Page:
• Difficult to connect components in a way that maximizes all of them

The JVC Exofield Personal Home Theater System is designed to do only one thing, and it does that thing very well: producing a theater-style multichannel soundfield within headphones. The vast majority of the wireless headphones for TV on our list cannot process true object-based sound. Instead, they offer extremely high-quality stereo sound that, while lovely to listen to, is not going to have the depth or location that the Exofield offers. Using a 2.4GHz/5GHz dual-band Wi-Fi connection to transfer full-fidelity cinema sound between the set-top unit and headphones, the Exofield system brings realism and surrealism in the way it delivers a spacious, immersive experience through its 40mm drivers. The main drawback of this incredible piece of technology, other than it requiring space on or in your credenza, is that it is finicky to set up and to communicate with other devices. 

Set up is a bit arduous, involving taking measurements. And it can potentially error out, forcing you to restart the process. The choice of marrying many of the options to an app could backfire in the future if an update breaks the software or the app gets delisted, and you need to download it to a new device. Setting up the transmitter correctly—patching through the right inputs/outputs (don’t forget those HDMI cables) to ensure all your components work correctly on your screen—can be a difficult task. Though, usually, a unit like this assumes the end-user doesn’t need much handholding when it comes to A/V. It’s just important to consider how plug-and-play things truly are when buying a nearly $1,000 audio system.

The sound is amazing and near-flawless when optimized, offering a surreal experience of over a half-dozen points of sound inside headphones. But getting there may be a battle. It is a battle that’s absolutely worth it if you’re a cinephile. The bass kicks, the dialog sparkles, and you’ll hear elements within your movie soundscapes that were literally inaudible on TV speakers.

Best earbuds: Sennheiser TV Clear Set 2

Best earbuds

Sennheiser TV Clear Set 2

Why it made the cut: Lose the headband but keep the same high-quality Sennheiser sound with these TV-ready earbuds.


  • Format: In-ear headphones
  • Noise cancellation: Passive noise cancellation
  • Connectivity: Bluetooth or TV transmitter connection
  • Battery life: 15 hours


  • Qi wireless charging compatible
  • Great for people with glasses
  • Speech clarity mode choices are unmatched
  • Provides access to an app with customization options


  • Expensive

Those with glasses—or those who hate the feeling of wearing headphones—can find over-ear headphones difficult to comfortably wear. The TV Clear set from Sennheiser solves that problem by packing high-quality sound into lightweight earbuds. And they are so lightweight that they are practically unnoticeable while you sport them. You can choose from five different speech clarity settings for clearer dialogue. It’s like turning up the brightness on a Game of Thrones episode but with sound.

True wireless earbuds, TV Clear 2 can connect with tablets, laptops, or smartphones and can be used to make and receive calls. But what sets these ‘buds apart is you can use the included pre-paired transmitter with your TV to set your own preferred earbud volume while family and/or guests watch at the sound level of their choice.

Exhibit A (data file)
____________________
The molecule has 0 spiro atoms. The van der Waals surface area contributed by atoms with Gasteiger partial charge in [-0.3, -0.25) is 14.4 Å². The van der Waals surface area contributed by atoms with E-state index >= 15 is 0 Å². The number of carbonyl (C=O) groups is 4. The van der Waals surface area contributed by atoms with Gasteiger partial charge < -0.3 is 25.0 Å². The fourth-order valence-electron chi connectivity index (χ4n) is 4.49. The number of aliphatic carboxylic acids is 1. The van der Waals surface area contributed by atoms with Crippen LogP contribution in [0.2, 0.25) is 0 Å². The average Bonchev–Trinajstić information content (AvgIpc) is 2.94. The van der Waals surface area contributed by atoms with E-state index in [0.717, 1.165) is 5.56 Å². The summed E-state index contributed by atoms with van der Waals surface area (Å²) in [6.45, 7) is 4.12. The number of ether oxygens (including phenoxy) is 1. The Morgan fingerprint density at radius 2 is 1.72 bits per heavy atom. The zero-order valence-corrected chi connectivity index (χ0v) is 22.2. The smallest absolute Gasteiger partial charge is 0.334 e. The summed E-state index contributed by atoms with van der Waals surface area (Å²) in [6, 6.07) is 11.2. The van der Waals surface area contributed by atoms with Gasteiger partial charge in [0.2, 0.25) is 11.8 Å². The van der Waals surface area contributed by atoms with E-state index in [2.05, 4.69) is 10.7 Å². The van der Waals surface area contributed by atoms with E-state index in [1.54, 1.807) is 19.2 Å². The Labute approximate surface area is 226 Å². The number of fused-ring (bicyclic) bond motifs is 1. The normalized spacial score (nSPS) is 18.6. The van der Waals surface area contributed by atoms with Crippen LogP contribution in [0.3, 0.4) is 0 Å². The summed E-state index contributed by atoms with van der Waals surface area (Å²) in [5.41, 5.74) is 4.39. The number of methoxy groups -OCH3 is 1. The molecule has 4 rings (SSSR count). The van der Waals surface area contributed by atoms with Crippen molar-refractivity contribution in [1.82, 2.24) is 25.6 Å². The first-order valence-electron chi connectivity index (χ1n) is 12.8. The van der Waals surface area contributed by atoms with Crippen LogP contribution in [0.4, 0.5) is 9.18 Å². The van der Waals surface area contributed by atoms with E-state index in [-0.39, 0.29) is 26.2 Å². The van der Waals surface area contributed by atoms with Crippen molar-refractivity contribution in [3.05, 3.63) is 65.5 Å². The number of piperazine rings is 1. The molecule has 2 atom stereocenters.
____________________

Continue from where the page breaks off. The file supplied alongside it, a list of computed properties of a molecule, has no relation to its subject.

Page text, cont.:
You can use an app to personalize your TV-watching experience with five listening profiles with speech clarity levels of up to 20 dB of high-frequency amplification. In addition, the app can help you find the earbuds if they fall into a couch, etc. And the transmitter’s low latency keeps audio and video in sync. The Ambient Awareness mode allows you to hear your surroundings while you watch, if you want, so you can hear if the popcorn’s done or your kid is trying to sneak back into the house.

And you can pair as many Bluetooth headphones to the connector as you like. The 15-hour battery life (with an additional 22 added by the case) means you can get through a quarter of a Love Island season without taking a pause. No headband, no problem.

Best budget: Anker Life Soundcore Q30

Best budget

Sound Hard Core

Why it made the cut: While its sound can’t compare with its competitors, the Anker Soundcore Q30’s price blows them all away, making these headphones a great backup set or quick replacement.


  • Format: Over-ear headphones
  • Noise cancellation: Active noise cancellation
  • Connectivity: Bluetooth
  • Battery life: 40 hours battery life


  • Low price
  • Excellent battery life
  • Features some noise-canceling via pre-sets
  • Anker is known for good customer support


  • Sound is budget-level
  • Needs app for best calibration
  • Ear cups are very small

Sometimes, the dollar is almighty. If you’re looking to get serviceable wireless headphones for TV under $100, the answer is the same as it often is in the budget tech space: Anker. Anker is known for low-price products that don’t feel low-price, coupled with helpful and hassle-free customer support. The Anker Life Soundcore Q30—a slightly older model than the current Q35 that saves you $50—is exactly what you expect from the company. It’s a solid, if unspectacular, headset that includes a few surprising features. But mostly, most importantly, it understands the assignment. 

The surprising feature here is a form of noise-canceling. While it isn’t groundbreaking, there are three presets that can determine how ambient sound is filtered. Fiddling through these can definitely improve your listening experience, making these the best cheap noise-canceling headphones we can recommend. Additional customization and equalization (EQ) are available by pairing the headphones with a phone or tablet and using an app. For TV, these headphones aren’t going to blow you away. They don’t support multichannel audio, so you’ll only be able to listen in stereo. But if $100 is your budgetary ceiling, the Anker Life Soundcore Q30 is a serviceable, portable option to listen to your TV’s audio solely between your own ears.